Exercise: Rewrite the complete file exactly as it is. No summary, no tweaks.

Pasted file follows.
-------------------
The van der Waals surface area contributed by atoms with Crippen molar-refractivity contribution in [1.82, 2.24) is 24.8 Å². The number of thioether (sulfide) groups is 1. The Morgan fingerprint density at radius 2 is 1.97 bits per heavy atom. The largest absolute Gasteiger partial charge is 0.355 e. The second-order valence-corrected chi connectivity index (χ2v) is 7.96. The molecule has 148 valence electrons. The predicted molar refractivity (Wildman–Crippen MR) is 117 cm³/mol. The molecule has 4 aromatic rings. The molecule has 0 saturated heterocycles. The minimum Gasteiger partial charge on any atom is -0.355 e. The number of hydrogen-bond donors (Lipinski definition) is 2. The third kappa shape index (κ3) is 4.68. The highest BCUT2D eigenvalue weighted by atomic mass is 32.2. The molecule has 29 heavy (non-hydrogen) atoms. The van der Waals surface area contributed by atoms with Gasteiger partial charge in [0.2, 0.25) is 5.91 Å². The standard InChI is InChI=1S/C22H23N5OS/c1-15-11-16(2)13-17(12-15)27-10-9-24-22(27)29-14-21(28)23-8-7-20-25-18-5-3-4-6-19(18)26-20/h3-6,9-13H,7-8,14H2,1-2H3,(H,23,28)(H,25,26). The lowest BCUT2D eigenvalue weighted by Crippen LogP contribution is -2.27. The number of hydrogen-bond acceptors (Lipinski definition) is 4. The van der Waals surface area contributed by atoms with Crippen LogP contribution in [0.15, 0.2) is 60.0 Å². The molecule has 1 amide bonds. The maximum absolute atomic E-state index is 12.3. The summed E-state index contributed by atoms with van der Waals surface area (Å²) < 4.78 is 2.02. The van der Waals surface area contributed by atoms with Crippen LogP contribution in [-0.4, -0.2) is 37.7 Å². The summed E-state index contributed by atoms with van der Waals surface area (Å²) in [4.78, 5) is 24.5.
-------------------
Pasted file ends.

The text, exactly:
The van der Waals surface area contributed by atoms with Crippen molar-refractivity contribution in [1.82, 2.24) is 24.8 Å². The number of thioether (sulfide) groups is 1. The Morgan fingerprint density at radius 2 is 1.97 bits per heavy atom. The largest absolute Gasteiger partial charge is 0.355 e. The second-order valence-corrected chi connectivity index (χ2v) is 7.96. The molecule has 148 valence electrons. The predicted molar refractivity (Wildman–Crippen MR) is 117 cm³/mol. The molecule has 4 aromatic rings. The molecule has 0 saturated heterocycles. The minimum Gasteiger partial charge on any atom is -0.355 e. The number of hydrogen-bond donors (Lipinski definition) is 2. The third kappa shape index (κ3) is 4.68. The highest BCUT2D eigenvalue weighted by atomic mass is 32.2. The molecule has 29 heavy (non-hydrogen) atoms. The van der Waals surface area contributed by atoms with Gasteiger partial charge in [0.2, 0.25) is 5.91 Å². The standard InChI is InChI=1S/C22H23N5OS/c1-15-11-16(2)13-17(12-15)27-10-9-24-22(27)29-14-21(28)23-8-7-20-25-18-5-3-4-6-19(18)26-20/h3-6,9-13H,7-8,14H2,1-2H3,(H,23,28)(H,25,26). The lowest BCUT2D eigenvalue weighted by Crippen LogP contribution is -2.27. The number of hydrogen-bond acceptors (Lipinski definition) is 4. The van der Waals surface area contributed by atoms with Crippen LogP contribution in [0.15, 0.2) is 60.0 Å². The molecule has 1 amide bonds. The maximum absolute atomic E-state index is 12.3. The summed E-state index contributed by atoms with van der Waals surface area (Å²) < 4.78 is 2.02. The van der Waals surface area contributed by atoms with Crippen LogP contribution in [-0.4, -0.2) is 37.7 Å². The summed E-state index contributed by atoms with van der Waals surface area (Å²) in [4.78, 5) is 24.5.